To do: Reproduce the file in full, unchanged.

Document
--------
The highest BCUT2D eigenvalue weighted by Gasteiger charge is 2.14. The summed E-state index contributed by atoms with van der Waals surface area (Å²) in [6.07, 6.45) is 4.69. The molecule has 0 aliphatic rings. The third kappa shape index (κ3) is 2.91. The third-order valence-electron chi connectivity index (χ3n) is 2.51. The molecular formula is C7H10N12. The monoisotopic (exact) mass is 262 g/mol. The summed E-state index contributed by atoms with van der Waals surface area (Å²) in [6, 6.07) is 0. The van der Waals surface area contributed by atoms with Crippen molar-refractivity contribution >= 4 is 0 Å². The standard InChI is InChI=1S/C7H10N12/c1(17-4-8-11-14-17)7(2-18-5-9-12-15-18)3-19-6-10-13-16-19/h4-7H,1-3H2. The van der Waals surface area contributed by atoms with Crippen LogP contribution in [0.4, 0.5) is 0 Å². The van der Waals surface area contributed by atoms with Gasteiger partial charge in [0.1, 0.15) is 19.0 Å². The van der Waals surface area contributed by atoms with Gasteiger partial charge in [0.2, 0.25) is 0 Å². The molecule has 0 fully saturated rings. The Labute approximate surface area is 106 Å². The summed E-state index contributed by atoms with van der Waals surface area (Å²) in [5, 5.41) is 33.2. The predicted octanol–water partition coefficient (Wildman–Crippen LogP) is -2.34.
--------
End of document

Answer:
The highest BCUT2D eigenvalue weighted by Gasteiger charge is 2.14. The summed E-state index contributed by atoms with van der Waals surface area (Å²) in [6.07, 6.45) is 4.69. The molecule has 0 aliphatic rings. The third kappa shape index (κ3) is 2.91. The third-order valence-electron chi connectivity index (χ3n) is 2.51. The molecular formula is C7H10N12. The monoisotopic (exact) mass is 262 g/mol. The summed E-state index contributed by atoms with van der Waals surface area (Å²) in [6, 6.07) is 0. The van der Waals surface area contributed by atoms with Crippen molar-refractivity contribution >= 4 is 0 Å². The standard InChI is InChI=1S/C7H10N12/c1(17-4-8-11-14-17)7(2-18-5-9-12-15-18)3-19-6-10-13-16-19/h4-7H,1-3H2. The van der Waals surface area contributed by atoms with Crippen LogP contribution in [0.4, 0.5) is 0 Å². The van der Waals surface area contributed by atoms with Gasteiger partial charge in [0.1, 0.15) is 19.0 Å². The van der Waals surface area contributed by atoms with Gasteiger partial charge in [0.2, 0.25) is 0 Å². The molecule has 0 fully saturated rings. The Labute approximate surface area is 106 Å². The summed E-state index contributed by atoms with van der Waals surface area (Å²) in [5, 5.41) is 33.2. The predicted octanol–water partition coefficient (Wildman–Crippen LogP) is -2.34.